"I do know," said Elinor gravely. "But what might make no difference to a woman's friendship might mean a great deal to a man's love. Mrs. Monteath would never deceive you voluntarily, and it is therefore no breach of confidence to tell you what you would have to hear from her own lips. She is not a—widow, Lord Hallington."
He started. "Is it possible—do you mean that her husband still lives?"
"She had to divorce him. She was only married a year."
He grew somewhat agitated. "This is quite unexpected," he said. "I am deeply distressed."
"Kathleen would have told you herself had you asked her. For my part, Lord Hallington, and speaking as a woman, I think it need not prejudice you. The man was one with whom no woman could possibly live and keep her own self-respect. Poor Kathleen has suffered terribly. You know how beautiful she is, how fascinating."
"Ah!" he cried quickly, "what need to remind me. All of heart I have to give has gone out to those fascinations."
"She has suffered for them, I can assure you. There are men, Lord Hallington, to whom a beautiful and friendless and unprotected woman seems fair game, as they call it. Kathleen has had to evade the shots and snares and pitfalls that such men deem their prerogative. But she is a good woman, despite it all. Better than many a one who wears a robe of virtue only for the world's eyes."
"It does me good to hear you speak," he said. "Your words drive all my doubts away. I hate to think I have been induced to discuss her affairs at all, but discussing them with so staunch a champion is reassuring. One thing more, Mrs. Haughton. Is there any hope that she could care for me irrespective of my position? I don't want to be married for that, yet I am not vain enough to believe a beautiful, brilliant creature like Kathleen Monteath could think of me as I do of her. It is not possible."
Elinor smiled faintly. "Ah! there I cannot help you," she said. "You must decide that matter for yourself. I fancy Kathleen is too honest to deceive you on a point so important to both. And I also think, Lord Hallington, that trust and devotion and gratitude are no unsafe basis for a marriage where disparity of years comes into consideration."
"You are right," he said, "and I should be very grateful. I have no right to ask more. If she will be truthful, if she will say she is content to marry me, I hope I may win these at her hands. I mean to try."
"You have my best wishes, for your success," said Elinor.
"And will you give me her address in England, that I may write at once?"
She smiled. "Are you, indeed, in such haste?"
"I wish to ask her to give up a life of toil and dependence. I hate to think of her bearing it an unnecessary moment. Besides, my dear lady, a man of my years knows that happiness can only be a short-lived thing at best. You will give me that address?"
She crossed over to her writing-table and wrote something on a sheet of notepaper. "Here it is," she said.
He took it with a smile. He looked so hopeful and eager that ten years seemed cut off from that age he had deplored as a barrier to love. After he had gone Elinor sat for long at the table, thinking over the interview. Finally she wrote to Kathleen, telling her about it and urging her to be perfectly frank with Lord Hallington.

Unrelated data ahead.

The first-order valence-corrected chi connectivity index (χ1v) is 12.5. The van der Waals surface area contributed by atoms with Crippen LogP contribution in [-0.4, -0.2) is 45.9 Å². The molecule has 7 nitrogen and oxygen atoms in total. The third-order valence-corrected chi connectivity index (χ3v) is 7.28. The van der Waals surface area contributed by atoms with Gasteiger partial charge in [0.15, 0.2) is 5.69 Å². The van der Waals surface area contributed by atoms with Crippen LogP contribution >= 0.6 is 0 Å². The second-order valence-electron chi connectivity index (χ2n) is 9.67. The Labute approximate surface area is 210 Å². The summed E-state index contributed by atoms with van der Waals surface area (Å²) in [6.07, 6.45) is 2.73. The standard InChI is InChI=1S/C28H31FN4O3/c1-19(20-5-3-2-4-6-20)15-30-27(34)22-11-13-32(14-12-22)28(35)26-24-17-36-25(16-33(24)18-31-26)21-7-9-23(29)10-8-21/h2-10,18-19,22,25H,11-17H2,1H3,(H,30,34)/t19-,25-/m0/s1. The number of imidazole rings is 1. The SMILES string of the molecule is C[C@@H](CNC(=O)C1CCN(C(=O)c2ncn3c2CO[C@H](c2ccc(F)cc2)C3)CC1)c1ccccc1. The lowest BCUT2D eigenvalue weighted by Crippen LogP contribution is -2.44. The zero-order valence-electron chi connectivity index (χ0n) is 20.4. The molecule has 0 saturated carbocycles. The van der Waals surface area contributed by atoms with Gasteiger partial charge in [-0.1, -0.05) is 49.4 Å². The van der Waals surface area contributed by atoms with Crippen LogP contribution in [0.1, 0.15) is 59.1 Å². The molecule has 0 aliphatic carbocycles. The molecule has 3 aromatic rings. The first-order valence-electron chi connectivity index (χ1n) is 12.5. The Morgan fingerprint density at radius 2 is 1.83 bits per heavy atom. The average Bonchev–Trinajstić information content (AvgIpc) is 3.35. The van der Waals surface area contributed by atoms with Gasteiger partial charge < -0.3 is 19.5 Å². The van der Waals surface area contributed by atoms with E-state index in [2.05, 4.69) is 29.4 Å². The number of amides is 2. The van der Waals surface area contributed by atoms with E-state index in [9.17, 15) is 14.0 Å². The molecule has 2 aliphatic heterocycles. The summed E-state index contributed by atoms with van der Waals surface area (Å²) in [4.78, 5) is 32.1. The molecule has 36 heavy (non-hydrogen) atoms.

"He knows enough," she concluded, "to be trusted with more. I am sure you will have no cause to regret your confidence."
The letter reached Kathleen in the somewhat dingy boarding-house in Bedford-square where she had taken up a temporary abode, and where Barry was making life pleasant all round to such inmates as a Parsee professor, two old maiden ladies, an octogenarian traveller, whose stories of adventure were culled from the "Strand Magazine," and some lively students of the University Hospital. When these inmates were absent or shut up in their respective rooms, the boy found his way into dark and mystic regions rendolent of soup flavorings, onions, and black beetles. Here he made friends with an ancient cook, who had a partiality for gin and a great love for cats. She had a family of three about her, of all sorts and sizes. Barry was then perfectly happy and wrote an ecstatic letter to Val descriptive of a London boarding-house kitchen. His mother was too much occupied with her own affairs to pay much heed to him in those first days of enforced banishment.
Her mind was absorbed by one idea. Julian Dormer had left for Nice. He had put her in possession of Lawrence Haughton's secret. Would it be possible for her to confront her enemy at last, saying, "Silence for silence!"
She could understand now his avoidance of society, the retired life he led at the Manor. Why, every moment was attended with danger of recognition, and recognition meant the insults or the scorn paid to one who has known the interior of a criminal prison.
A criminal prison! She thought of Elinor Haughton—a young wife, an expectant mother, and bearing all this shame and terror. Bearing it, forgiving it, taking back the man and screening him by every means in her power. What a return she had met with. And all the time this other man had loved her. Had let her go back to duty, and stood aside while the slow, sad years drifted on, and every year left him more sad, more lonely, more desolate. Could he help her now, she wondered?